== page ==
Fortnite, published by Epic Games, can be a bit confusing to outside observers. Partially because it features giant banana people slapping together rickety, wooden towers and sniping opponents from three time zones away and then dancing about it. But also because for a free game Fortnite makes an awful lot of money. According to one analysis by Techcrunch, Epic Games made $3 billion in profit by the end of 2018 and much of that is attributed to this free-to-play behemoth. How?
The answer is, of course, the game’s Battle Pass. Instead of selling the whole game or relying on oft-despised mechanics like loot boxes, Fortnite lets players purchase a limited time Battle Pass for about $10 or your local equivalent. As they play matches –win or lose– these players level up their Battle Pass and thus earn progress towards unlocking various rewards. These prizes include skins, avatars, visual effects, and other cosmetics that have no impact on gameplay but make players look cool. Leveling up a pass takes between 75 and 150 hours. Or you can give Epic some more money and unlock great chunks of the rewards at once.
Given how lucrative the Battle Pass is, it may not surprise you to hear that there’s some subtle and effective tricks of psychology behind how it’s structured and how it’s presented. Let’s review just three of them.
The Principle of Progress
In their 2011 book, The Progress Principle: Using Small Wins to Ignite Joy, Engagement, and Creativity at Work, psychologists Teresa Amabile and Steven Kramer had hundreds of from different companies complete over 12,000 daily diaries about how their workdays were going. The short version of their results is that employees were the most excited about and engaged with their work on days when they felt that they were making some progress –any progress– towards meaningful work. Those were the days when they were most motivated to keep plugging away.
This is in line with decades of other research on goal setting and motivation showing that simply feeling that you’re making measurable progress towards a distant goal motivates people to persist and keep trying. If you never get specific feedback about your progress, you’re likely to stall out or adopt another goal.
Like many video games, Fortnite has been engineered to give specific, useful, and motivating feedback about progress towards goals. You can see exactly how close you are to unlocking each Battle Pass tier and what you will get when you close that gap. Players also get in-game notifications when they complete or make progress towards goals and challenges, which go a long way towards rewards. Also, critically, some amount of meaningful progress happens every match no matter where you place. Sure, you get more Battle Pass progress if you win, but even losses earn you some progress. And that’s motivating.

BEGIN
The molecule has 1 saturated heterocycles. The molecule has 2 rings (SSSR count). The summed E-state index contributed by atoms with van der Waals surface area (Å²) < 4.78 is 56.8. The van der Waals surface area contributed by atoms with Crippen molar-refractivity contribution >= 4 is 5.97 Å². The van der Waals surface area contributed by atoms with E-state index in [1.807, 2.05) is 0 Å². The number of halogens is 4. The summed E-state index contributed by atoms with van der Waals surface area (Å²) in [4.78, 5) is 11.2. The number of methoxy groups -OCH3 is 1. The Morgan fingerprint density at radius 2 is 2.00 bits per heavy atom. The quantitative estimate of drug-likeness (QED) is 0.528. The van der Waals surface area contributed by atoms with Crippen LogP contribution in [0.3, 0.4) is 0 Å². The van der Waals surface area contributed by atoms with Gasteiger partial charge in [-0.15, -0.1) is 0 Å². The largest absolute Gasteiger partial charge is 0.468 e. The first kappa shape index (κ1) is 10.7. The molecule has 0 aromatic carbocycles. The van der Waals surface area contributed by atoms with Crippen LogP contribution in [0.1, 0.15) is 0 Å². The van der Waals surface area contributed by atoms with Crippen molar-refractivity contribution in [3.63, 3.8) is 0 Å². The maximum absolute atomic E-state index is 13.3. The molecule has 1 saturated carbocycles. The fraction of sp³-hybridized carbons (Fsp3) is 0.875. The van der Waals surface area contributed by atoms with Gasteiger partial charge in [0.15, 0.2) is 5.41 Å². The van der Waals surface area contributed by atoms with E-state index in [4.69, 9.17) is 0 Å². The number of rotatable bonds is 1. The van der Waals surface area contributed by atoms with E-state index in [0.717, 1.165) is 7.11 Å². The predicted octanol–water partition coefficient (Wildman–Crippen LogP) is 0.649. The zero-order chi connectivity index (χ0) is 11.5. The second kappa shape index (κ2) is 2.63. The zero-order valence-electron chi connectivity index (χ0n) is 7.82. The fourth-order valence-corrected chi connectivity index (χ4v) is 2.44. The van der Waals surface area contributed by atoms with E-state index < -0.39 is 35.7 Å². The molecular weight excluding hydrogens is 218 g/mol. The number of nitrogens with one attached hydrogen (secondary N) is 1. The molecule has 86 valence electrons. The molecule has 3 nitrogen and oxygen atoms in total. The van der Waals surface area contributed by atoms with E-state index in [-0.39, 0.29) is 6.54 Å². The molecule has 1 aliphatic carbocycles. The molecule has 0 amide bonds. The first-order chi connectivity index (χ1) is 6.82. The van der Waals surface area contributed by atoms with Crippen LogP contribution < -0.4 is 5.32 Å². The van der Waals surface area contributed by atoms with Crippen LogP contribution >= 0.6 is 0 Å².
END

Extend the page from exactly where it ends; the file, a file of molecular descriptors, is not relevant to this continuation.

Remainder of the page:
Sticking with the concept of progress, there’s often a related psychological phenomenon at work in the Battle Pass. Ever gotten one of those consumer loyalty cards or apps that promise that if you buy six sandwiches (or whatever) you’ll get the seventh free? And ever notice how they “get you started” with one free stamp or 10,000 “Burrito Bucks”? And you think, “Well, I’m part way towards that reward, I guess I’ll come back for lunch tomorrow,” right?
This is something called the “endowed progress effect.” We tend to want to complete goals that we feel we’ve made progress towards, and clever companies capitalize on this by endowing us with some free progress right off the bat. Video games do this all the time, too. It’s not uncommon for Fortnite players to accidentally start progress towards challenges they didn’t even know existed. Open a treasure chest you stumbled upon, for example, and you might be notified that you have now “Searched 1 of 4 Treasure Chests” and that finding the other three will net you significant Battle Pass progress. Well, you’re 25% of the way there, right? Might as well keep playing until you’re done.
We tend to desire things more when we feel they’re dwindling or unavailable. This is a maxim of social and consumer psychology that shows up in studies on scarcity and related topics like psychological reactance where we want something if we think it’s going to be taken away from us. It’s the power behind things like “going out of business” sales and the old realtor trick of telling potential home buyers that they have another family also thinking about making an offer on this property. What’s more, companies often manufacture scarcity by artificially constricting supplies or putting end dates on offers.
Fortnite does this through its Seasons system. These limited time seasons provide clean breaks where the developers can start and end special community events or themes, but by tying Battle Passes to seasons it also creates scarcity. Epic lets you retroactively claim any rewards if you buy the pass late in the season based on everything you’ve done since the season started, but rewards can only be claimed (or bought) while a Battle Pass is active. And they end when the season ends –to be replaced, of course, by a new Battle Pass.
These are only a few examples of psychology at play with Fortnite’s Battle Pass. And maybe it doesn’t matter to you and you find enough value in the game and the pass that you’re fine with spending the money. In fact, I hope that’s the case since it’s then a win for everyone. But I could go on and name even more psychological effects at work. And maybe I will in a future article! If you’d like a follow-up to this article with more, share this one and let me know.